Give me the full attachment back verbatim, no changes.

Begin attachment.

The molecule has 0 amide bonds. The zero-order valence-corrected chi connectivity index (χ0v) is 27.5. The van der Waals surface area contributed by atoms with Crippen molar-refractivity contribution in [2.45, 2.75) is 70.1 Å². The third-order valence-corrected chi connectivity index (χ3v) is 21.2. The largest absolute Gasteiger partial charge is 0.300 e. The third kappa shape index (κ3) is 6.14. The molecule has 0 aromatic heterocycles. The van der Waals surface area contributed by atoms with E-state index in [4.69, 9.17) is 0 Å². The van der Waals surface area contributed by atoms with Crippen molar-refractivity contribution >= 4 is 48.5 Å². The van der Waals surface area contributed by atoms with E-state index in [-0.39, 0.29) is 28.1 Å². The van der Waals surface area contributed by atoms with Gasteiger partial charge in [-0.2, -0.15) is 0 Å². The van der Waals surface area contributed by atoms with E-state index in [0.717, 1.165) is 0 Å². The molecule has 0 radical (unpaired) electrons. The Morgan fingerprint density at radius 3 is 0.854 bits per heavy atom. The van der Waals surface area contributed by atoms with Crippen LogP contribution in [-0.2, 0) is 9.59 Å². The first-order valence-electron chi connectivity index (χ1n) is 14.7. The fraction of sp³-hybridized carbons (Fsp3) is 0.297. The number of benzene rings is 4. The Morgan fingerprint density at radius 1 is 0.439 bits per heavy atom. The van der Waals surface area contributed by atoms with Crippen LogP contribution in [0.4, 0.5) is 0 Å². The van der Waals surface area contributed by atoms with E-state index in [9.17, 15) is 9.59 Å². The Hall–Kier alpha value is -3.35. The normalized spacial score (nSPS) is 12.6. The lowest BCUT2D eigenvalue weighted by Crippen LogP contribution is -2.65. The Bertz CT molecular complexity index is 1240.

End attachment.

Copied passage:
The molecule has 0 amide bonds. The zero-order valence-corrected chi connectivity index (χ0v) is 27.5. The van der Waals surface area contributed by atoms with Crippen molar-refractivity contribution in [2.45, 2.75) is 70.1 Å². The third-order valence-corrected chi connectivity index (χ3v) is 21.2. The largest absolute Gasteiger partial charge is 0.300 e. The third kappa shape index (κ3) is 6.14. The molecule has 0 aromatic heterocycles. The van der Waals surface area contributed by atoms with E-state index in [4.69, 9.17) is 0 Å². The van der Waals surface area contributed by atoms with Crippen molar-refractivity contribution >= 4 is 48.5 Å². The van der Waals surface area contributed by atoms with E-state index in [-0.39, 0.29) is 28.1 Å². The van der Waals surface area contributed by atoms with Gasteiger partial charge in [-0.2, -0.15) is 0 Å². The van der Waals surface area contributed by atoms with E-state index in [0.717, 1.165) is 0 Å². The molecule has 0 radical (unpaired) electrons. The Morgan fingerprint density at radius 3 is 0.854 bits per heavy atom. The van der Waals surface area contributed by atoms with Crippen LogP contribution in [-0.2, 0) is 9.59 Å². The first-order valence-electron chi connectivity index (χ1n) is 14.7. The fraction of sp³-hybridized carbons (Fsp3) is 0.297. The number of benzene rings is 4. The Morgan fingerprint density at radius 1 is 0.439 bits per heavy atom. The van der Waals surface area contributed by atoms with Crippen LogP contribution in [0.4, 0.5) is 0 Å². The van der Waals surface area contributed by atoms with E-state index in [9.17, 15) is 9.59 Å². The Hall–Kier alpha value is -3.35. The normalized spacial score (nSPS) is 12.6. The lowest BCUT2D eigenvalue weighted by Crippen LogP contribution is -2.65. The Bertz CT molecular complexity index is 1240.